Trump is UNQUALIFIED because the system was set up for the very reason he won’t win the nomination without 1,237; it’s designed so the voters get a say but can’t let some nutcase Fascist simply waltz in based on rallies, rhetoric and an ignorant citizenry that doesn’t know how things really work. The government is not a business which is why no non-politician ever wins. Like Al Gore’s book, this is an inconvenient truth for Trump supporters. The party, not the plurality, choose the nominee. It’s been that way for 160 years and will not change. Politics is about insider games not loudmouth bullshit, hatred and xenophobia. Presidents need to work with ALL the establishment politicians, many of which will still be in office long after each presidency. No voters have been disqualified anywhere; that was Bush tactics. Even now, Cruz is in California knowing that Drumpf can’t sweep all 95 delegates in New York and will easily win all 5 states on April 26th. So he’s already so far ahead where it will count the most. Getting shut out of all 34 delegates in Colorado due to incompetence is proof and Trump even admits it, albeit by being immature and claiming “unfair”. Wahhh.

      That makes NO DIFFERENCE. Do the math. Trump loses Montana, South Dakota and Nebraska and can only get 2/3 maximum delegates in Oregon, Washington and New Mexico, all states that DIVIDE THEIR DELEGATES PROPORTIONATELY despite how many idiots think a 55% popular vote means “he wins”. So even with automatic wins in New Jersey and West Virginia, the only two remaining “winner take all” states he can get, that means Indiana and California ultimately decide if he gets an automatic nomination, not 10 million more sore loser voters. And if you read even more, you’ll find out that like Wisconsin, Indiana is as good as lost with its midwestern values and evangelicals so Trump probably only gets 12 to 15 delegates there out of 57.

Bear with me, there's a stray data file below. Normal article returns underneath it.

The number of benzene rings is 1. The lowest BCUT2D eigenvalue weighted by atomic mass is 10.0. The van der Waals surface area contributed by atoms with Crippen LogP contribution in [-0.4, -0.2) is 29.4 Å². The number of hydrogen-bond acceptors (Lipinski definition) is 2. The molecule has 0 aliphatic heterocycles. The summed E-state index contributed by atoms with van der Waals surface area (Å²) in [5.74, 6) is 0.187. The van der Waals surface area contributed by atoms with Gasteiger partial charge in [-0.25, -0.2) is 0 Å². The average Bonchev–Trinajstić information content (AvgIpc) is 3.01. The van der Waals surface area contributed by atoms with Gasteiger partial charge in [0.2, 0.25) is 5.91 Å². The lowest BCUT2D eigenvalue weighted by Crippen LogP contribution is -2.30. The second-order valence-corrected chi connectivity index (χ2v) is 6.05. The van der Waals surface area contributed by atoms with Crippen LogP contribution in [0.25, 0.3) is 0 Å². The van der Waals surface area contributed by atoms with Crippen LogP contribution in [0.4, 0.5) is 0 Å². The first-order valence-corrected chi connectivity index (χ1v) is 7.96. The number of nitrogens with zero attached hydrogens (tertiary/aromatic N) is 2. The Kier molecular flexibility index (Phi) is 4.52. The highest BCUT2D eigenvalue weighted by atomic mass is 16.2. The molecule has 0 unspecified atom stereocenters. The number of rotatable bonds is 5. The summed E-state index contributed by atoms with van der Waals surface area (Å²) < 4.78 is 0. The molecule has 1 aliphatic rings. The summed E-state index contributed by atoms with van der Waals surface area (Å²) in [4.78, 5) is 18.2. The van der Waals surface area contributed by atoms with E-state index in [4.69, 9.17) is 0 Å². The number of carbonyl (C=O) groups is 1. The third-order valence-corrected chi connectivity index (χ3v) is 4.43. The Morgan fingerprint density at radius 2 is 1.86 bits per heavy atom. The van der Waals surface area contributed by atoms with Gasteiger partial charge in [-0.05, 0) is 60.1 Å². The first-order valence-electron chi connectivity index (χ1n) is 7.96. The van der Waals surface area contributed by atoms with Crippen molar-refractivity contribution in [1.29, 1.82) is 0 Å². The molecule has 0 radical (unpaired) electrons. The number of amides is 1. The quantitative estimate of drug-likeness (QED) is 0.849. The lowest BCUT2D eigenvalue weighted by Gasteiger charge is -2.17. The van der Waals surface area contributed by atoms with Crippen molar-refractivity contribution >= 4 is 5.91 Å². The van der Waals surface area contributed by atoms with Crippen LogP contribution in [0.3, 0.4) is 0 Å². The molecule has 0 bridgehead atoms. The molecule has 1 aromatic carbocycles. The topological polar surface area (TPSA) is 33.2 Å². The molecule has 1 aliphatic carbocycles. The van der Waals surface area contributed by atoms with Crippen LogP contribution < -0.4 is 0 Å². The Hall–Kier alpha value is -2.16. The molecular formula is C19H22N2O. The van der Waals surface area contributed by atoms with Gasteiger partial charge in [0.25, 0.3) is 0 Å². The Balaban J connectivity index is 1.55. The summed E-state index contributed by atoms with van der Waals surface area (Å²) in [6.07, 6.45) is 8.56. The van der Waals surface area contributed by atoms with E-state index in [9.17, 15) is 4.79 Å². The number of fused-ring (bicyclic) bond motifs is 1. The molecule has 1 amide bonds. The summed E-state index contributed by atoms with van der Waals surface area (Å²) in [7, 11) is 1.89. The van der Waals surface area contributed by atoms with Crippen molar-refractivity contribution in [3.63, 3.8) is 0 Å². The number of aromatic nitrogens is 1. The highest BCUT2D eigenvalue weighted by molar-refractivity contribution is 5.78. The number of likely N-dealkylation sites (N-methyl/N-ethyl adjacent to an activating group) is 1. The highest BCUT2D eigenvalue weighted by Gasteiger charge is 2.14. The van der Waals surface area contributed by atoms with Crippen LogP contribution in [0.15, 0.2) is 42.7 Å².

By no means am I supporting Cruz but the bottom line is this: Trump is being outsmarted. Now don’t get me wrong; I’m in favor of a complete overhaul of the entire antiquated obsolete system including dumping the electoral college so popular vote counts for something. But that’s not for this blog. I will do anything in my power as a decently skilled writer to educate as many as I can despite the state of populism. I can show you facts by educated non partisan individuals in various fields of life that disavow every single statement he’s made as incorrect, both financially and practically. And living in SE Asia only helps me understand his total lack of knowledge about anything in this crucial region. The fact that the angry white working class is willing to overlook all the facts and turn a blind eye to horrible consequences of a Trump presidency is beyond sad but thankfully his 70% disapproval rating will render the nomination as useless anyway in November. Meanwhile, while you watch the NHL, please do some research on how the political nomination system works.